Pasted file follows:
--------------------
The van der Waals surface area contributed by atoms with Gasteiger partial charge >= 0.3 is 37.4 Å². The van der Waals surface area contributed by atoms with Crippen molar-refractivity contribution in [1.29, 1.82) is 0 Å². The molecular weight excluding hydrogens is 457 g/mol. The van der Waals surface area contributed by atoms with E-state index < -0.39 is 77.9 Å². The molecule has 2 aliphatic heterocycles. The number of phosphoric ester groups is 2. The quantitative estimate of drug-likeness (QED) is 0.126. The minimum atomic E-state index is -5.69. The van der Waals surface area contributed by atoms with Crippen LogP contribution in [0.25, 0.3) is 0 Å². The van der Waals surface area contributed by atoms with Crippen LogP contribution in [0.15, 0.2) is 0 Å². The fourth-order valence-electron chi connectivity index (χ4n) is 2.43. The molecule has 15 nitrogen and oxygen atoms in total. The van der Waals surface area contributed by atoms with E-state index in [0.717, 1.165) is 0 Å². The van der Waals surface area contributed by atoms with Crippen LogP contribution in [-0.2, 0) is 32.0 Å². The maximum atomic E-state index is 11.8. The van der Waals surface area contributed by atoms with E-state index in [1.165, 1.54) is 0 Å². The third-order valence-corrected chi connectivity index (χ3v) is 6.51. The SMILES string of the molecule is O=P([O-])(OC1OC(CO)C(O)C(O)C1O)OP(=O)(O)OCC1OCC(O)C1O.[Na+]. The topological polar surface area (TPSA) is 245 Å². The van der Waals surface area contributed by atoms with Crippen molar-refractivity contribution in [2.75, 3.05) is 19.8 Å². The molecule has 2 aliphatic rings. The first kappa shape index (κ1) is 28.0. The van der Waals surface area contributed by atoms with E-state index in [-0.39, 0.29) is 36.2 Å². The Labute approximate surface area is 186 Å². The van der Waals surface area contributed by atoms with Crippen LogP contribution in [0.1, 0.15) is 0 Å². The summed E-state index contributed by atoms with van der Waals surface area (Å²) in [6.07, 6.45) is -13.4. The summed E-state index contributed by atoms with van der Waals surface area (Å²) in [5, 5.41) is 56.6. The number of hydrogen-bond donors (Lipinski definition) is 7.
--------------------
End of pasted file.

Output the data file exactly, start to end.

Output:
The van der Waals surface area contributed by atoms with Gasteiger partial charge >= 0.3 is 37.4 Å². The van der Waals surface area contributed by atoms with Crippen molar-refractivity contribution in [1.29, 1.82) is 0 Å². The molecular weight excluding hydrogens is 457 g/mol. The van der Waals surface area contributed by atoms with E-state index < -0.39 is 77.9 Å². The molecule has 2 aliphatic heterocycles. The number of phosphoric ester groups is 2. The quantitative estimate of drug-likeness (QED) is 0.126. The minimum atomic E-state index is -5.69. The van der Waals surface area contributed by atoms with Crippen LogP contribution in [0.25, 0.3) is 0 Å². The van der Waals surface area contributed by atoms with Crippen LogP contribution in [0.15, 0.2) is 0 Å². The fourth-order valence-electron chi connectivity index (χ4n) is 2.43. The molecule has 15 nitrogen and oxygen atoms in total. The van der Waals surface area contributed by atoms with E-state index in [0.717, 1.165) is 0 Å². The van der Waals surface area contributed by atoms with Crippen LogP contribution in [-0.2, 0) is 32.0 Å². The maximum atomic E-state index is 11.8. The van der Waals surface area contributed by atoms with E-state index in [1.165, 1.54) is 0 Å². The third-order valence-corrected chi connectivity index (χ3v) is 6.51. The SMILES string of the molecule is O=P([O-])(OC1OC(CO)C(O)C(O)C1O)OP(=O)(O)OCC1OCC(O)C1O.[Na+]. The topological polar surface area (TPSA) is 245 Å². The van der Waals surface area contributed by atoms with Crippen molar-refractivity contribution in [2.75, 3.05) is 19.8 Å². The molecule has 2 aliphatic rings. The first kappa shape index (κ1) is 28.0. The van der Waals surface area contributed by atoms with E-state index in [-0.39, 0.29) is 36.2 Å². The Labute approximate surface area is 186 Å². The van der Waals surface area contributed by atoms with Crippen LogP contribution in [0.1, 0.15) is 0 Å². The summed E-state index contributed by atoms with van der Waals surface area (Å²) in [6.07, 6.45) is -13.4. The summed E-state index contributed by atoms with van der Waals surface area (Å²) in [5, 5.41) is 56.6. The number of hydrogen-bond donors (Lipinski definition) is 7.